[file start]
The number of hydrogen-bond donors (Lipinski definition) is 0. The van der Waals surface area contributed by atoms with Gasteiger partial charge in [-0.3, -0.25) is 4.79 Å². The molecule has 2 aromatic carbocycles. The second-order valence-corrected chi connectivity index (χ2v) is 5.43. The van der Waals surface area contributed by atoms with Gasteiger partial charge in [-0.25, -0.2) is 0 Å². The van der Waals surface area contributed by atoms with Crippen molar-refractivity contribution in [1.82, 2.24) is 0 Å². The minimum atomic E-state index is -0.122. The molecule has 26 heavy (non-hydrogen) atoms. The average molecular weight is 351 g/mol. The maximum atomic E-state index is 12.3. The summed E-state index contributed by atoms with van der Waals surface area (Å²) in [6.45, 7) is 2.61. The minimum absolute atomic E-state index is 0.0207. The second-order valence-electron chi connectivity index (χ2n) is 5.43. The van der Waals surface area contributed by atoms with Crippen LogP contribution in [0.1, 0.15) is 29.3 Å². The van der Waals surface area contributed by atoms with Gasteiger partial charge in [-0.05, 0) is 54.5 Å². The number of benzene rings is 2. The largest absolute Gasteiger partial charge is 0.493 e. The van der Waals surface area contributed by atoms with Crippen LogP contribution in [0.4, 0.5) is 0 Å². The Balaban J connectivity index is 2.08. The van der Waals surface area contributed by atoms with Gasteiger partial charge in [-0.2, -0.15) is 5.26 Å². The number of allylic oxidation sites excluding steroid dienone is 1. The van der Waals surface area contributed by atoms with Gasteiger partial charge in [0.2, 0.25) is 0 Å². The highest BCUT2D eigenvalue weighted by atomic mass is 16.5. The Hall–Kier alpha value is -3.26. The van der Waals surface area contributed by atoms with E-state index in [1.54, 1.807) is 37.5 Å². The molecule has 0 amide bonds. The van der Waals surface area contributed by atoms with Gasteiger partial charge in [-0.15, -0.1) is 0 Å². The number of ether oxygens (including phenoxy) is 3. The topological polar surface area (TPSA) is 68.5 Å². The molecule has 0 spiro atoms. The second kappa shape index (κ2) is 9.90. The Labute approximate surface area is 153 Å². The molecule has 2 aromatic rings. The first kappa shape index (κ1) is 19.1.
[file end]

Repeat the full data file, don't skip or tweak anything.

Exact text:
The number of hydrogen-bond donors (Lipinski definition) is 0. The van der Waals surface area contributed by atoms with Gasteiger partial charge in [-0.3, -0.25) is 4.79 Å². The molecule has 2 aromatic carbocycles. The second-order valence-corrected chi connectivity index (χ2v) is 5.43. The van der Waals surface area contributed by atoms with Gasteiger partial charge in [-0.25, -0.2) is 0 Å². The van der Waals surface area contributed by atoms with Crippen molar-refractivity contribution in [1.82, 2.24) is 0 Å². The minimum atomic E-state index is -0.122. The molecule has 26 heavy (non-hydrogen) atoms. The average molecular weight is 351 g/mol. The maximum atomic E-state index is 12.3. The summed E-state index contributed by atoms with van der Waals surface area (Å²) in [6.45, 7) is 2.61. The minimum absolute atomic E-state index is 0.0207. The second-order valence-electron chi connectivity index (χ2n) is 5.43. The van der Waals surface area contributed by atoms with Crippen LogP contribution in [0.1, 0.15) is 29.3 Å². The van der Waals surface area contributed by atoms with Gasteiger partial charge in [-0.05, 0) is 54.5 Å². The number of benzene rings is 2. The largest absolute Gasteiger partial charge is 0.493 e. The van der Waals surface area contributed by atoms with Crippen LogP contribution in [0.4, 0.5) is 0 Å². The Balaban J connectivity index is 2.08. The van der Waals surface area contributed by atoms with Gasteiger partial charge in [-0.2, -0.15) is 5.26 Å². The number of allylic oxidation sites excluding steroid dienone is 1. The van der Waals surface area contributed by atoms with Gasteiger partial charge in [0.2, 0.25) is 0 Å². The highest BCUT2D eigenvalue weighted by atomic mass is 16.5. The Hall–Kier alpha value is -3.26. The van der Waals surface area contributed by atoms with E-state index in [1.54, 1.807) is 37.5 Å². The molecule has 0 amide bonds. The van der Waals surface area contributed by atoms with Gasteiger partial charge in [-0.15, -0.1) is 0 Å². The number of ether oxygens (including phenoxy) is 3. The topological polar surface area (TPSA) is 68.5 Å². The molecule has 0 spiro atoms. The second kappa shape index (κ2) is 9.90. The Labute approximate surface area is 153 Å². The molecule has 2 aromatic rings. The first kappa shape index (κ1) is 19.1.